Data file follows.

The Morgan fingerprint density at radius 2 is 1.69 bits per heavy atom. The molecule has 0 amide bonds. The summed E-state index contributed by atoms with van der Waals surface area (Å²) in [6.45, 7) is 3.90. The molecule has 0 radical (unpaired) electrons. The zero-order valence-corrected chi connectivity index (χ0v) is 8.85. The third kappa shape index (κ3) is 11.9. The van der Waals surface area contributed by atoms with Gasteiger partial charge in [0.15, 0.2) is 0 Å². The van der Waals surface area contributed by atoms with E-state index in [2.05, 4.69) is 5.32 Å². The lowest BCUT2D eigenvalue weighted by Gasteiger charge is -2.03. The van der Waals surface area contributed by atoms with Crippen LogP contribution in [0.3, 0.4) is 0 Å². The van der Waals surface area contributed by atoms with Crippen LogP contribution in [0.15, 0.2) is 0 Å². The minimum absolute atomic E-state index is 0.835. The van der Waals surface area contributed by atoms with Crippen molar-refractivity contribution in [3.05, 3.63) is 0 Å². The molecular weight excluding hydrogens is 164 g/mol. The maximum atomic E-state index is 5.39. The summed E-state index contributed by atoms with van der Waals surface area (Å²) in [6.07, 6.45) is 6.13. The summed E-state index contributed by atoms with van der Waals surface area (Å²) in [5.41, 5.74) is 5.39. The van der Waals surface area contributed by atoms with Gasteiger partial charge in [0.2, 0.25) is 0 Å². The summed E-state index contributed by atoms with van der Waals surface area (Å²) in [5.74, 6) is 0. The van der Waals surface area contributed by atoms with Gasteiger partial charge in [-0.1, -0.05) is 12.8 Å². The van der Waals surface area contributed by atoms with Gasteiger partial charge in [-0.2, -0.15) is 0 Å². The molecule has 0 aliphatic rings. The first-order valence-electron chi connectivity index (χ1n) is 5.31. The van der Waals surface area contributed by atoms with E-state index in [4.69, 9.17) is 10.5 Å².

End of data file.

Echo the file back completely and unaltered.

The Morgan fingerprint density at radius 2 is 1.69 bits per heavy atom. The molecule has 0 amide bonds. The summed E-state index contributed by atoms with van der Waals surface area (Å²) in [6.45, 7) is 3.90. The molecule has 0 radical (unpaired) electrons. The zero-order valence-corrected chi connectivity index (χ0v) is 8.85. The third kappa shape index (κ3) is 11.9. The van der Waals surface area contributed by atoms with Gasteiger partial charge in [0.15, 0.2) is 0 Å². The van der Waals surface area contributed by atoms with E-state index in [2.05, 4.69) is 5.32 Å². The lowest BCUT2D eigenvalue weighted by Gasteiger charge is -2.03. The van der Waals surface area contributed by atoms with Crippen LogP contribution in [0.3, 0.4) is 0 Å². The van der Waals surface area contributed by atoms with Crippen LogP contribution in [0.15, 0.2) is 0 Å². The minimum absolute atomic E-state index is 0.835. The van der Waals surface area contributed by atoms with Crippen molar-refractivity contribution in [3.05, 3.63) is 0 Å². The molecular weight excluding hydrogens is 164 g/mol. The maximum atomic E-state index is 5.39. The summed E-state index contributed by atoms with van der Waals surface area (Å²) in [6.07, 6.45) is 6.13. The summed E-state index contributed by atoms with van der Waals surface area (Å²) in [5.41, 5.74) is 5.39. The van der Waals surface area contributed by atoms with Gasteiger partial charge in [0.2, 0.25) is 0 Å². The summed E-state index contributed by atoms with van der Waals surface area (Å²) in [5.74, 6) is 0. The van der Waals surface area contributed by atoms with Gasteiger partial charge in [-0.1, -0.05) is 12.8 Å². The van der Waals surface area contributed by atoms with Gasteiger partial charge in [-0.2, -0.15) is 0 Å². The molecule has 0 aliphatic rings. The first-order valence-electron chi connectivity index (χ1n) is 5.31. The van der Waals surface area contributed by atoms with E-state index in [4.69, 9.17) is 10.5 Å².